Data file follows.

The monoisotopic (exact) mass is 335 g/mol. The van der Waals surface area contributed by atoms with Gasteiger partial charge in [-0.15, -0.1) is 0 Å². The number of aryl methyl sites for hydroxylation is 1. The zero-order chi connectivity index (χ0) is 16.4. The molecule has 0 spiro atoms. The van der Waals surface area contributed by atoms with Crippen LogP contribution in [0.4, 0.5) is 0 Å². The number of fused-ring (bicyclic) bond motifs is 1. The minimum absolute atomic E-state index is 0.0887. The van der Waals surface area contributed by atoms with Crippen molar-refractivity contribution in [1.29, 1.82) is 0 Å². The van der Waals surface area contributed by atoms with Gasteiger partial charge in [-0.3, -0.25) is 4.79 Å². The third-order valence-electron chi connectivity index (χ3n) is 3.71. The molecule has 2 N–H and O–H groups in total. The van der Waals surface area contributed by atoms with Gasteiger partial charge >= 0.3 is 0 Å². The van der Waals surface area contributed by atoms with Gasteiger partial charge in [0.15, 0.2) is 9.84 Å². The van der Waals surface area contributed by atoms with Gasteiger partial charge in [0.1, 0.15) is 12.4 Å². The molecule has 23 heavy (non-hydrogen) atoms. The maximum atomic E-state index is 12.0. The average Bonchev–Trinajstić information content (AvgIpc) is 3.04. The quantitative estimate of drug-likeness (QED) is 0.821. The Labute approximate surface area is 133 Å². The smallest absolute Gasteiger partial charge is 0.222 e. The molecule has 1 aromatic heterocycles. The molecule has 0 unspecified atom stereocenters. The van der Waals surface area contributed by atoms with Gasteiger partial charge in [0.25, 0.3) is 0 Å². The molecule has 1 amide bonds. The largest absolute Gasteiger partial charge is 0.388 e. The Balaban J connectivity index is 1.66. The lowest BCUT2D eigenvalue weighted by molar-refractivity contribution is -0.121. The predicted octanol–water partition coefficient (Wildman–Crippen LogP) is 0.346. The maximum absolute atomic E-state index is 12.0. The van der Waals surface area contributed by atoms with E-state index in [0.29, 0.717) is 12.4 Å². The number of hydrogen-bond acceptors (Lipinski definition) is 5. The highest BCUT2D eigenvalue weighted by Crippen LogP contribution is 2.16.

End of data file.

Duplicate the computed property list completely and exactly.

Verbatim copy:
The monoisotopic (exact) mass is 335 g/mol. The van der Waals surface area contributed by atoms with Gasteiger partial charge in [-0.15, -0.1) is 0 Å². The number of aryl methyl sites for hydroxylation is 1. The zero-order chi connectivity index (χ0) is 16.4. The molecule has 0 spiro atoms. The van der Waals surface area contributed by atoms with Crippen LogP contribution in [0.4, 0.5) is 0 Å². The number of fused-ring (bicyclic) bond motifs is 1. The minimum absolute atomic E-state index is 0.0887. The van der Waals surface area contributed by atoms with Crippen molar-refractivity contribution in [1.29, 1.82) is 0 Å². The van der Waals surface area contributed by atoms with Gasteiger partial charge in [-0.3, -0.25) is 4.79 Å². The third-order valence-electron chi connectivity index (χ3n) is 3.71. The molecule has 2 N–H and O–H groups in total. The van der Waals surface area contributed by atoms with Gasteiger partial charge >= 0.3 is 0 Å². The van der Waals surface area contributed by atoms with Gasteiger partial charge in [0.15, 0.2) is 9.84 Å². The van der Waals surface area contributed by atoms with Gasteiger partial charge in [0.1, 0.15) is 12.4 Å². The molecule has 23 heavy (non-hydrogen) atoms. The maximum atomic E-state index is 12.0. The average Bonchev–Trinajstić information content (AvgIpc) is 3.04. The quantitative estimate of drug-likeness (QED) is 0.821. The Labute approximate surface area is 133 Å². The smallest absolute Gasteiger partial charge is 0.222 e. The molecule has 1 aromatic heterocycles. The molecule has 0 unspecified atom stereocenters. The van der Waals surface area contributed by atoms with Gasteiger partial charge in [0.25, 0.3) is 0 Å². The molecule has 1 amide bonds. The largest absolute Gasteiger partial charge is 0.388 e. The Balaban J connectivity index is 1.66. The lowest BCUT2D eigenvalue weighted by molar-refractivity contribution is -0.121. The predicted octanol–water partition coefficient (Wildman–Crippen LogP) is 0.346. The maximum absolute atomic E-state index is 12.0. The van der Waals surface area contributed by atoms with E-state index in [0.29, 0.717) is 12.4 Å². The number of hydrogen-bond acceptors (Lipinski definition) is 5. The highest BCUT2D eigenvalue weighted by Crippen LogP contribution is 2.16.